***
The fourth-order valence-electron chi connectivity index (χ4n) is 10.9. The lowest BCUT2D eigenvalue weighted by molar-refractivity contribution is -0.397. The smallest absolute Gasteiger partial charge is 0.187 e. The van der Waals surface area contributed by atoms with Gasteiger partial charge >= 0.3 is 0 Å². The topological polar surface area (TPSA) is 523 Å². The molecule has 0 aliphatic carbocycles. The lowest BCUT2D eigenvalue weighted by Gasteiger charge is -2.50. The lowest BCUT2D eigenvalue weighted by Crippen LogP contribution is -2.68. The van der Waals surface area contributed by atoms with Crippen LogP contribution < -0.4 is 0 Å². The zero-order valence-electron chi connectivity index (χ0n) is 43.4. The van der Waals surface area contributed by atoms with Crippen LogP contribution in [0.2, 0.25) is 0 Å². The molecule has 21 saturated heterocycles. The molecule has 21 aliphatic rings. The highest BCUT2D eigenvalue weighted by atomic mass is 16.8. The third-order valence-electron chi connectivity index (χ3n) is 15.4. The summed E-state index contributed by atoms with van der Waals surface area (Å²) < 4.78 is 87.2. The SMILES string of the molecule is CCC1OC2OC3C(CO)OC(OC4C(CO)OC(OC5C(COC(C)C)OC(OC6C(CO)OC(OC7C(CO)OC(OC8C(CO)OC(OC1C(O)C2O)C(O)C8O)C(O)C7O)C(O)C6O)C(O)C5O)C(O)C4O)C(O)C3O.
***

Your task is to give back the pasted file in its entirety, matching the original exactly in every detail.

The fourth-order valence-electron chi connectivity index (χ4n) is 10.9. The lowest BCUT2D eigenvalue weighted by molar-refractivity contribution is -0.397. The smallest absolute Gasteiger partial charge is 0.187 e. The van der Waals surface area contributed by atoms with Gasteiger partial charge >= 0.3 is 0 Å². The topological polar surface area (TPSA) is 523 Å². The molecule has 0 aliphatic carbocycles. The lowest BCUT2D eigenvalue weighted by Gasteiger charge is -2.50. The lowest BCUT2D eigenvalue weighted by Crippen LogP contribution is -2.68. The van der Waals surface area contributed by atoms with Crippen LogP contribution < -0.4 is 0 Å². The zero-order valence-electron chi connectivity index (χ0n) is 43.4. The van der Waals surface area contributed by atoms with Crippen LogP contribution in [0.2, 0.25) is 0 Å². The molecule has 21 saturated heterocycles. The molecule has 21 aliphatic rings. The highest BCUT2D eigenvalue weighted by atomic mass is 16.8. The third-order valence-electron chi connectivity index (χ3n) is 15.4. The summed E-state index contributed by atoms with van der Waals surface area (Å²) < 4.78 is 87.2. The SMILES string of the molecule is CCC1OC2OC3C(CO)OC(OC4C(CO)OC(OC5C(COC(C)C)OC(OC6C(CO)OC(OC7C(CO)OC(OC8C(CO)OC(OC1C(O)C2O)C(O)C8O)C(O)C7O)C(O)C6O)C(O)C5O)C(O)C4O)C(O)C3O.